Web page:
It was a science journalist, Edward Brecher, who first applied the term ‘overdose mystery’ when he evaluated Helpern’s data for Consumer Reports. Brecher concluded that ‘overdose’ was a misnomer. ‘These deaths are, if anything, associated with “underdose” rather than overdose,’ he wrote.

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Subsequently, independent evaluations of heroin overdoses in New York City, Washington, DC, Detroit, and various cities in Germany and Hungary all confirmed the phenomenon – addicts often die after self-administering an amount of heroin that should not kill them.

Most scholarly articles concerning heroin overdose don’t mention the mystery; it is simply assumed that the victim died because he or she administered too much opiate. Even when the mystery is addressed, the explanations are wanting. For example, some have suggested that deaths seen after self-administration of a usually non-lethal dose of heroin result from an allergic-type reaction to additives, such as quinine, sometimes used to bulk up its street package. This interpretation has been discredited.

Others have noted that the effect of a small dose of heroin is greatly enhanced if the addict administers other depressant drugs (such as alcohol) with heroin. Although some cases of overdose can result from such drug interactions, many cases do not.

Some have suggested that the addict might overdose following a period of abstinence, either self-initiated or caused by imprisonment. Thus, tolerance that accumulated during a prolonged period of drug use, and which would be expected to protect the addict from the lethal effect of the drug, could dissipate during the drug-free period. If the addict goes back to his or her usual, pre-abstinence routine, the formerly well-tolerated dose could now be lethal.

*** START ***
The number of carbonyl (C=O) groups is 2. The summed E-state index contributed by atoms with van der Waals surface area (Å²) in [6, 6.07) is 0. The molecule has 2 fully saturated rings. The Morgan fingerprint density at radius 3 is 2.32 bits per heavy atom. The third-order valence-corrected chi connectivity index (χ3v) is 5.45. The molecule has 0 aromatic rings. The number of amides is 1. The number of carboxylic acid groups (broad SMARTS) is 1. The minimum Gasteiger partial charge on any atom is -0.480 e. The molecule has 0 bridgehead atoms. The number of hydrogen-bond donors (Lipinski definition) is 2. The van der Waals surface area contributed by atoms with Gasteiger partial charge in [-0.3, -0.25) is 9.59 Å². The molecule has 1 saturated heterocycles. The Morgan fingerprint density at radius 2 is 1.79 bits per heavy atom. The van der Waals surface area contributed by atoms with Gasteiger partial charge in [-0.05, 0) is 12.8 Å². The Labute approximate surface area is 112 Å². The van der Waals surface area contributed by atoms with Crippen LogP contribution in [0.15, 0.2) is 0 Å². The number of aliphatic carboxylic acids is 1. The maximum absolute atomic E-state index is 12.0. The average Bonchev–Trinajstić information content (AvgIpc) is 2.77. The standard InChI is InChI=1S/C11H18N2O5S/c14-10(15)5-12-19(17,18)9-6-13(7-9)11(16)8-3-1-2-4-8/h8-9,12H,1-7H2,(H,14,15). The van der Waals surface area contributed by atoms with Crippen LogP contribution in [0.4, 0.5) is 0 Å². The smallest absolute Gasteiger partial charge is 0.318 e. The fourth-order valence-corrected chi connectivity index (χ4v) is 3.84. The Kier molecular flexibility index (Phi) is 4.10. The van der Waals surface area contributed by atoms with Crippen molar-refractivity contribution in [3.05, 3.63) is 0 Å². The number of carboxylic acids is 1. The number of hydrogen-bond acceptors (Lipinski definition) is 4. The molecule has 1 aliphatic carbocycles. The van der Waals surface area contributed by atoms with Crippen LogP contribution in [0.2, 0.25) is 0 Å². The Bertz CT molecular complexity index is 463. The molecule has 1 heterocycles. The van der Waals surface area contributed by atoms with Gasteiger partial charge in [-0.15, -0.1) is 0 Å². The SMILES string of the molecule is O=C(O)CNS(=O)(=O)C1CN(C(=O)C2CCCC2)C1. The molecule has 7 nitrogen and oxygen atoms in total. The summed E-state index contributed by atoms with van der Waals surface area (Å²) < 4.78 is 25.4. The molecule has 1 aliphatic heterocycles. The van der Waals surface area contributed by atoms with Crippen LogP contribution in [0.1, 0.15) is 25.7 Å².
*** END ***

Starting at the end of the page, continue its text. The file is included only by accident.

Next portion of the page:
But there are many demonstrations that opiate tolerance typically does not substantially dissipate merely with the passage of time. One piece of evidence comes from the addict’s hair, which carries a record of drug use. Many drugs, and drug metabolites, diffuse from the bloodstream into the growing hair shaft; thus, researchers can reconstruct this pharmacological record, including periods of abstinence, using ‘segmental hair analysis’. In a study that analysed the hair of 28 recently deceased heroin-overdose victims in Stockholm, there was no evidence that they had been abstinent prior to death.

A surprising solution to the overdose mystery has been provided by the testimony of addicts who overdosed, then survived to tell the tale. (Overdose is survivable if the antidote, an opiate antagonist, such as naloxone, is administered in a timely manner.) What do these survivors say was special about their experience? In independent studies, in New Jersey and in Spain, most overdose survivors said that they’d administered heroin in a novel or unusual environment – a place where they had not previously administered heroin.